Last month was the 20th anniversary of the first secure retail transaction on the Internet. As covered by the New York Times, on August 11th, 1994, a man sat down at his computer, logged onto the Internet, input his credit card data, and purchased Sting’s “Ten Summoners’ Tales.” Not only was the event accompanied by the popping of bottles of champagne, it also uncorked a new way for consumers to shop—and a fruitful way for entrepreneurs to make money.
Changing costs to launch an online store
A lot has changed in twenty years. A compact disc (known then as a “compact disk”) cost $12.94, plus shipping. The New York Times article had to explain what an algorithm was. And launching an online store required a lot of technical coding and high investment. In fact, when Amazon went live in 1995, Jeff Bezos bootstrapped it, spending around $300,000. And before Amazon went public in June of 1996, it had received an additional $8 million in venture funding. That’s a lot for a store that initially started out only selling books.
Even 15 years ago, the average cost to build an online store was about $100,000. Forget about drop shipping to save money; in addition to that initial $100,000 investment, merchants also had to factor in costs for purchasing bulk inventory, finding a warehouse space, and coordinating all the shipping logistics. Today, startup costs can be as low as $30 a month. Plus, thanks to innovations like digital marketing, apps, and drop shipping, many merchants can be up in a weekend.
While today most people wouldn’t bat an eye at purchasing online, it took a long time for consumers to adopt the new style of shopping. In fact, nearly eight years passed before fifty percent of the online population had bought merchandise online. It also took eighteen years, from 1994 to 2012, before ecommerce sales hit $1 trillion in consumer spending.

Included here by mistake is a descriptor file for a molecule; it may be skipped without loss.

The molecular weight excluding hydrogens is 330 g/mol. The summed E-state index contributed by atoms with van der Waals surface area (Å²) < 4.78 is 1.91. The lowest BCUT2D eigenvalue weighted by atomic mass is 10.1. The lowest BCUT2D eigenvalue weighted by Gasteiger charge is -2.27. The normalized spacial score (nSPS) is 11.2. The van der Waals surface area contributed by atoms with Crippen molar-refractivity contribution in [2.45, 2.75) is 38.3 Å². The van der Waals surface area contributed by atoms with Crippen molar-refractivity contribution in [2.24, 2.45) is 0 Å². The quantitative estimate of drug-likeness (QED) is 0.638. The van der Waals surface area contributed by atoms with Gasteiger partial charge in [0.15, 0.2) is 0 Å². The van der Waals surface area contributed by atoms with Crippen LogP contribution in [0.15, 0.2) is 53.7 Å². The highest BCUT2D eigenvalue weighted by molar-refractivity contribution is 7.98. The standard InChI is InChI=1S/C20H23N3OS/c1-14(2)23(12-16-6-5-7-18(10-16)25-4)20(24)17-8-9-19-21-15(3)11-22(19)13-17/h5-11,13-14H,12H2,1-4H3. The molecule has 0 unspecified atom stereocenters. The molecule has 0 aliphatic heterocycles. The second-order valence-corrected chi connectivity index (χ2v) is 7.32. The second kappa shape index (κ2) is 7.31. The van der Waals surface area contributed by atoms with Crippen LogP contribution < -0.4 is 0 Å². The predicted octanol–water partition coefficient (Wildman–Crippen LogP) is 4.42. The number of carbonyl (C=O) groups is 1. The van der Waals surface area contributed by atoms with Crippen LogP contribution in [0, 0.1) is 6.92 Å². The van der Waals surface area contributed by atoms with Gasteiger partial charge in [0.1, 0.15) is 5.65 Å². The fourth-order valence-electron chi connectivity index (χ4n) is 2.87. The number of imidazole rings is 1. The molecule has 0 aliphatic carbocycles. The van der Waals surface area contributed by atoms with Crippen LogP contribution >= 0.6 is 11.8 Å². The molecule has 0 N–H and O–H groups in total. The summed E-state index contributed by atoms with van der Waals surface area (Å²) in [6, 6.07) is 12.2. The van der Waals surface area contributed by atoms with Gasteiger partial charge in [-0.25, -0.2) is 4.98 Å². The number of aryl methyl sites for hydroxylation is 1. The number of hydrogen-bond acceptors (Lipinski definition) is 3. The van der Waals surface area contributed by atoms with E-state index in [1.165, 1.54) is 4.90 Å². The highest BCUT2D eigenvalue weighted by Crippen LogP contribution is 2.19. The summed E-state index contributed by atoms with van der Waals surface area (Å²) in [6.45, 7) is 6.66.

Ecommerce spending to reach $2 trillion in 2015
But all of that is changing. The market is growing at thirty percent a year. Ecommerce is the fastest growing segment within retail. And in 2014—just two short years after breaking the $1 trillion mark—online sales are going to hit $1.5 trillion, according to eMarketer data. Even more astounding, online sales are projected to surpass $2 trillion next year. That means that with its current growth rate, if ecommerce were a country, its GDP would be in the top 10. Can you imagine what sales will be like by 2020?
Right now is an exciting moment in history. We’re all a part of an historical moment in time where anyone can become a successful entrepreneur. As shown by Amazon, eBay, and Alibaba’s dominance of the market now, online retailers who get in early will have a larger share of the pie. Don’t wake up one morning to find yourself outmarketed and left behind by those who saw the trends and put the rubber to the road.
If you’re waiting to start selling online, do it now. If you’re a current store owner wanting to expand your store’s share of the market, now is the time to hone your niche, tighten up your marketing, and connect with your audience.
To get started, check out this report we created in partnership with outside research firm Sagence. It has a little more about the history of ecommerce and some of the trends we are seeing. And then tune in tomorrow for tips from Business Strategist Sramana Mitra on how you can prime your store for these future trends.